Staatliches Museum für Naturkunde Stuttgart; Stuttgart, Germany.
Eberhard Karls Universität Tübingen; Tübingen, Germany.
Email: salvador.rodrigo.b (at) gmail (dot) com
Shin Megami Tensei is a Japanese RPG series famous for its monsters, which are taken from many different mythologies and folkloric legends from around the world. The player can “capture” these monsters and use them in battle in a very Pokémon-like manner. In the Shin Megami Tensei: Persona “sub-series”, more specifically these monsters are called “personas” (although some were called “demons” in the first three games). Since I am fascinated by monsters, mythologies and games, I decided to take a closer look at how my favorite mythology, the ancient Egyptian, is represented in the Persona games.
For the present study, the following games were analyzed (the abbreviation in parenthesis are used throughout the whole text): Revelations: Persona, also known by the Japanese title Megami Ibunroku Persona (P1), Persona 2: Innocent Sin (P2-IS), Persona 2: Eternal Punishment (P2-EP), Shin Megami Tensei: Persona 3 (P3), Shin Megami Tensei: Persona 4 (P4). The remake versions of P3 and P4 (Persona 3 Portable and Persona 4 Golden, respectively) were preferred, since they have extra content and were the last to be released. The following spin-offs and/or non-canon games were completely ignored: Persona 4 Arena, Persona 4 Arena Ultimax, Persona Q: Shadow of the Labyrinth, Persona 4: Dancing All Night. Just to situate the games, P1, P2-IS and P2-EP were released for the PlayStation respectively in 1996, 1999 and 2000 (Japanese dates). Curiously, P1 also had a later port to Microsoft Windows. Both P3 and P4 were released for the PlayStation 2, respectively in 2006 and 2008. All of the games eventually found their way into Sony’s handheld consoles too.
Below, all the Egyptian gods and goddesses featured in the Persona games are listed alphabetically (a summary can be found on Table 1). My original intention was only to include personas, but I decided to also include the so-called demons, since there are only two of them. In each entry, there is a brief description of the god(dess), his/her role in Egyptian mythology and society and his/her usual depiction in Egyptian art. All the information regarding the Egyptian mythology was taken from the books listed on the References section further below. I use the most commonly found version of the gods/goddesses’ names, but other variant spellings can also be found. Following this, there is a brief description of how the persona/demon is represented in each Persona game and a comparison with its mythological inspiration, pointing out what game designers got right or wrong. In some cases, I have also included the official artwork of the Shin Megami Tensei series, if it would bring more information and material for further discussion.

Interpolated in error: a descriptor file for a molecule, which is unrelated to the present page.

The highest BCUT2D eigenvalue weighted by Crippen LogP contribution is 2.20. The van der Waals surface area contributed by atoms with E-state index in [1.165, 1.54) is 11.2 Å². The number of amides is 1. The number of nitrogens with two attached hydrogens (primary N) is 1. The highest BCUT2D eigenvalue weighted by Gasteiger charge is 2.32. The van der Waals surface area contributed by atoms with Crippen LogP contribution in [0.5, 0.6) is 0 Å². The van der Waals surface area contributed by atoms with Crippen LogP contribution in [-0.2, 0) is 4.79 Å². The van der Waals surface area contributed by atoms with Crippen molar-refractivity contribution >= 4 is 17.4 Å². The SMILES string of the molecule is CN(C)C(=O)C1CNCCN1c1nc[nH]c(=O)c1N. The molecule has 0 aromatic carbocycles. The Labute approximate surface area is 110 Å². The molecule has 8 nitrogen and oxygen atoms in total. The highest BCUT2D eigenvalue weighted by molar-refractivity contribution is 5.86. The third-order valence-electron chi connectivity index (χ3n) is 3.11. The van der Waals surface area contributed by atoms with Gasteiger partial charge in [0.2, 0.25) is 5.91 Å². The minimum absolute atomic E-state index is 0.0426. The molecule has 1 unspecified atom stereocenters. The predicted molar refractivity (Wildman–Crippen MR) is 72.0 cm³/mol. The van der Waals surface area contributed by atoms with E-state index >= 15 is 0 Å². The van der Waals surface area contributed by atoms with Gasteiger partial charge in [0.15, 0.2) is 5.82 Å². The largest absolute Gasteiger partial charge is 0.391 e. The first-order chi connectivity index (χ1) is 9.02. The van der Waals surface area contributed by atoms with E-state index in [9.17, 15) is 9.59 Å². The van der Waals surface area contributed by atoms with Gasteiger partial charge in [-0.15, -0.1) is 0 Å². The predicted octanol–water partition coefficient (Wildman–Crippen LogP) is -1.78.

Table 1. List of all persona and demons in the Shin Megami Tensei: Persona series, with their names in each game.
I suppose that the reader is familiar with a few things about ancient Egypt, such as: that religion played a central role in their life; that human, animal and hybrid forms are all part of their religious symbolism; that the afterlife and mortuary rites and cults were given major prominence etc. It is impossible for me to explain every single aspect of Egyptian mythology here and the reader is encouraged to explore further topics on his/her own (I even left some points barely explained to see if this can pique someone’s curiosity). The works listed on the References section are an excellent starting point, but a quicker way would be the English version of Wikipedia (sometimes the French or German versions are also very complete), although it is a very arid reading and some information there should be taken more cautiously.
Table 2. Periods of Egyptian history, with indication of the dynasties of rulers and approximate dates (according to Shaw, 2004).
Moreover, it is important to keep in mind the fact that Egyptian myths sometimes disagree among themselves; for instance, there are several distinct cosmogonies, stemming from different cities (the solar Heliopolitan, the Memphite, the Theban etc.). The Egyptians did not mind this contradiction and could embrace all of them as complementary. In addition, some gods were more important in a given period of Egypt’s history, while others changed a lot through the three millennia the kingdom lasted. Here, I tried to always indicate the period and the geographical location of cults, works of art etc.; so, to give a better idea of these aspects, I included a table with the periods of Egyptian history (Table 2) and a map with the location of the main ancient cities (Fig. 1).